New research has shown that stress alone can lead women to binge drinking. The study was published in the “Psychology of Addictive Behaviors Journal”.
Men who experienced the same stress only drank to excess when they had already started drinking.
Although rates of alcohol abuse are higher among men than women, women are catching up. Women are also at greater risk than men of developing alcohol-related problems.
Participants consumed alcoholic beverages in a simulated bar while experiencing stressful and non-stressful situations. Stress caused women, but not men, to drink more than expected, a finding that demonstrated the importance of studying gender differences in alcohol consumption.
âSome people may intend to drink an alcoholic drink or two and stop drinking, but others just keep going. and deregulated alcohol consumption. The role of stress in impaired control of alcohol consumption is under-studied, particularly in women, âsaid Julie Patock-Peckham, assistant research professor at ASU and lead author of the study. .
The study took place in a research lab designed to simulate a bar, complete with a bartender, bar stools, and lively conversations. Participants included 105 women and 105 men. They were randomly assigned to different groups, some experiencing a stressful situation and others a non-stressful situation. Then, half of the participants received one alcoholic drink equivalent to three cocktails, and the other half received three non-alcoholic drinks. After that, all participants had unlimited access to alcoholic drinks from the bar for 90 minutes.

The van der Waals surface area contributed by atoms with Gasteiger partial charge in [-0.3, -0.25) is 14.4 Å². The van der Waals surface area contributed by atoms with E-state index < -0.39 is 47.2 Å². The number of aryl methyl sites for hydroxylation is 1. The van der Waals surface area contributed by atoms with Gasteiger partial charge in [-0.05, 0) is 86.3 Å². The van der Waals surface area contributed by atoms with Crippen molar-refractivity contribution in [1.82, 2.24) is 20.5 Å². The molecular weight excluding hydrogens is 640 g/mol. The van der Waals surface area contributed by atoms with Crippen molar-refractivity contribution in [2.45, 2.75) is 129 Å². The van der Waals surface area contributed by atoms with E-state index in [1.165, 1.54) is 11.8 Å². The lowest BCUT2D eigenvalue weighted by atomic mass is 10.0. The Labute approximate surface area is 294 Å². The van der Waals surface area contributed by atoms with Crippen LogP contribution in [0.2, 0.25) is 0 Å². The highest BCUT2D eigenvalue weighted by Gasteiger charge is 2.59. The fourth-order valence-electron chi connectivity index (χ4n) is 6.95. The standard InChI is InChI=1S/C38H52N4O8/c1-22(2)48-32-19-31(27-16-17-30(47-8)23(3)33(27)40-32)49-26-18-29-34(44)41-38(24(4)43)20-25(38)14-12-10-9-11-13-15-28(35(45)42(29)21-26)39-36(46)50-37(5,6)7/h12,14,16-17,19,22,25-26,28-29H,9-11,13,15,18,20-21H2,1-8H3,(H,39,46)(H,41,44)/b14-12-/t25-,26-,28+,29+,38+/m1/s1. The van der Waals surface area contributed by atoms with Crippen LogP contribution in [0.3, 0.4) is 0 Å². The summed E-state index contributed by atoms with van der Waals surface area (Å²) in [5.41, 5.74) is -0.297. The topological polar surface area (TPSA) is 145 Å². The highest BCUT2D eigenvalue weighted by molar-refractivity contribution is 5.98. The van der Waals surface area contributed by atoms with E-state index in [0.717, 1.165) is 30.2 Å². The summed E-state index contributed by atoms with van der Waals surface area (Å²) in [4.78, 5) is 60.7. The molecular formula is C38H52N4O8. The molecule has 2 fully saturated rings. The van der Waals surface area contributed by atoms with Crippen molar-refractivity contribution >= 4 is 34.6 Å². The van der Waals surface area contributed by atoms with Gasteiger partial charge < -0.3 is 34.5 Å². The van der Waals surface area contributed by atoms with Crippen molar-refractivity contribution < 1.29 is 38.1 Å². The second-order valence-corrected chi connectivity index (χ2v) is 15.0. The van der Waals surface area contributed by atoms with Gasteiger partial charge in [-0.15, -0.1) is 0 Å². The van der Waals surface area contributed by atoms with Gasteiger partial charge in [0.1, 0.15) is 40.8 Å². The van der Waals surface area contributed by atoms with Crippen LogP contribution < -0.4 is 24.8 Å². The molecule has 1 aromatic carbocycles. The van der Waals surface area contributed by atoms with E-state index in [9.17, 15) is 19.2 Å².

“We know that genes and the environment play a role in problematic alcohol use. We can’t do anything about the genes, but we can intervene with the environment. Stress and impaired control of drinking. alcohol are closely related, and because stress is something we can handle, we tested whether stressors cause deregulated alcohol use, âsaid Patock-Peckham, who heads the Social Addictions Impulse Lab at the ‘KNEW.
The experimental setup allowed the research team to determine whether stress, the initial drink, or a combination of the two caused the amount of alcohol the participants consumed. The team measured alcohol consumption in a total number of drinks consumed and using alcohol content in breath (BP).
Exposure to stress led to binge drinking in all participants. The men who received the first drink containing alcohol and who experienced stress drank more than the men who received the placebo.
Whether or not the first drink was alcoholic mattered to women: Stress led to binge drinking.
âThe fact that women just need the stress but men need the boost to already have alcohol on board shows how important this type of research is. are not the same for men and women, and we cannot continue to use models that have been developed in men to help women, âsaid Patock-Peckham.
The study was funded by the National Institute on Alcohol Abuse and Alcoholism and Burton Family Foundation. In addition to Patock-Peckham, the research team included William Corbin, professor of psychology at ASU; Heather Smyth and Arian Rouf, graduate students at ASU; Jessica Canning of the University of Washington; and J. Williams of RTI International.